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The Eighth Leading Cause of Death in the U.S. is...

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by Anxious Patient Anxious Patient (Member) Member

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You are reading page 6 of The Eighth Leading Cause of Death in the U.S. is.... If you want to start from the beginning Go to First Page.

lamazeteacher specializes in OB, HH, ADMIN, IC, ED, QI.

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Well, if you start counting omission as a med error, my nurses added at least 20 to the tally while I was hospitalized for 3 days, last week. None of them comprehended that the reason for patients listing medications they normally take daily by patients, should be ordered.

If the doctor doesn't do it, we're supposed to list them legibly, on the doctors' order sheet along with other admission orders, for his/her signature. That's called continuity of care....... Do I sound angry? You bet I am! When patients are deprived of their meds, certain untoward effects occur as a result!

For example, when maxcide isn't given daily, as it was for 20 years, BP goes up as does LLEs swelling. If the pharmacy doesn't supply the same anti-hypertensive and diuretic, get doc to substitute another...... When the antidepressant taken for the past 20 years isn't otherwise available, get doc to allow patient to take her own! Otherwise severe withdrawal symptoms will occur, and possibly suicide. My nurse told me, after wrangling about it for 2 hours from 2 am to 4 am, that since it was the next day, that would mean a double dose had been taken for the next day (I usually take it from 1 - 3am...).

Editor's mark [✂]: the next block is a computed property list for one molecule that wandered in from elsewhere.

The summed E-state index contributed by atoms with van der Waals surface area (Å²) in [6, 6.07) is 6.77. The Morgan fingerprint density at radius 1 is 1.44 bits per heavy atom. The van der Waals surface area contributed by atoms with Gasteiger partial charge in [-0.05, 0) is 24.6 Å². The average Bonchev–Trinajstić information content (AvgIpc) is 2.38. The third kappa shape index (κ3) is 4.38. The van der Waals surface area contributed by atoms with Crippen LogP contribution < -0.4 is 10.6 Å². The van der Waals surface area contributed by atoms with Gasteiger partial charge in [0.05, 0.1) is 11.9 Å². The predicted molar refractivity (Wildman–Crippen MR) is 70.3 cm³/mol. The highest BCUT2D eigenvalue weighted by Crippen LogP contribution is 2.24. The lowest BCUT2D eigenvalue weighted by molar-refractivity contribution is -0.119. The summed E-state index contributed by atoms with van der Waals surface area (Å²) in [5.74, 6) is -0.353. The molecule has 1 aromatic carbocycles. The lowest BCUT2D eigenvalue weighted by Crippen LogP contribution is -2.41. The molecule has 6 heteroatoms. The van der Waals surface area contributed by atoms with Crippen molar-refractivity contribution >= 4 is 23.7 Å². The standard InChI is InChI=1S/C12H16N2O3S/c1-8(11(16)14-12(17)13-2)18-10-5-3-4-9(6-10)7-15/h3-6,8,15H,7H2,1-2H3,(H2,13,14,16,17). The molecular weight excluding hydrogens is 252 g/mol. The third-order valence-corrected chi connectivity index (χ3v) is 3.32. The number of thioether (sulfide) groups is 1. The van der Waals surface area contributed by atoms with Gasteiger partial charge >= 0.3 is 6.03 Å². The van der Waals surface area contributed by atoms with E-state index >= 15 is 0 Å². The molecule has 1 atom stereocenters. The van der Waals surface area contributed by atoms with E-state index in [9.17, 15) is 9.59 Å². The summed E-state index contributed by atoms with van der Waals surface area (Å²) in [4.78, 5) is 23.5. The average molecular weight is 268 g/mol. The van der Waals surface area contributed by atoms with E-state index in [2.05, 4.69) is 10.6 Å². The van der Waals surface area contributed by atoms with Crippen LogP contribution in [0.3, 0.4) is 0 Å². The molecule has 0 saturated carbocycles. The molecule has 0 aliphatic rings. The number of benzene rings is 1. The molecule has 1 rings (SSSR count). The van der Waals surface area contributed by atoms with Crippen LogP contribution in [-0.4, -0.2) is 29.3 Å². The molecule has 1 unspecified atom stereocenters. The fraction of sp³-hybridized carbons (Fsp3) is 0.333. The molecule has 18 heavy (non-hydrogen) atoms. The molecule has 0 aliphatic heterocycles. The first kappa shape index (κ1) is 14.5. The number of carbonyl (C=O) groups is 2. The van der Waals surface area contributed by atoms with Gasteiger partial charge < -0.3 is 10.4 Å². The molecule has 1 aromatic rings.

Then she said, as I became frantic, "I'll lose my license if you take your own med.") I looked at her as kindly as I could, and said, "Do you really think that would happen?") Then I popped the pill!

When the hospital's pharmacy formula excluded Prevacid from their supply of proton pump inhibitors, they did have Protonix IV. Protonix PO wasn't effective for me previously, and I told them that. Someone said Prevacid was too expensive.....don't I know it, having paid $10/capsule for it, the past 3-4 years, since samples became unavailable due to the possibility of it "going generic". Well, how much more expensive is the IV version of Protonix, including the IV paraphenalia and need for a new line? I was having an upper GI bleed.......

At least here in the east side of the USA, giving Benadryl isn't insisted upon before transfusing patients. On the west coast, I was told that transfusion reactions would be noticed as the symptoms of that are different than allergic ones. Huh? Nurses there have accepted the necessity of giving Benadryl without question. I refused it.

When tylenol with codeine is usually effective when taken occasionally for a patient's chronic arthritic pain, why couldn't it be crushed and given with honey if the tablet is thought to possibly exacerbate the bleeding? I said, "That's like taking a sledge hammer to a tack!" when injected morphine was offered. Finally the pain drove me to take it, partially to mollify the nurse, and I slept the clock 'round afterward, hardly able to describe any symptoms when asked.

Nursing theory taught in educational settings, seems to have exited minds with graduation from those institutions. How tragic!

Edited by lamazeteacher
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lamazeteacher specializes in OB, HH, ADMIN, IC, ED, QI.

2,170 Posts; 16,349 Profile Views

Maybe medication administration in institutions should be taken over by pharmacists or pharm techs. There have been many other duties of the nurse which have been permanently relegated to others: respiratory, physical, occupational therapists, cna's etc...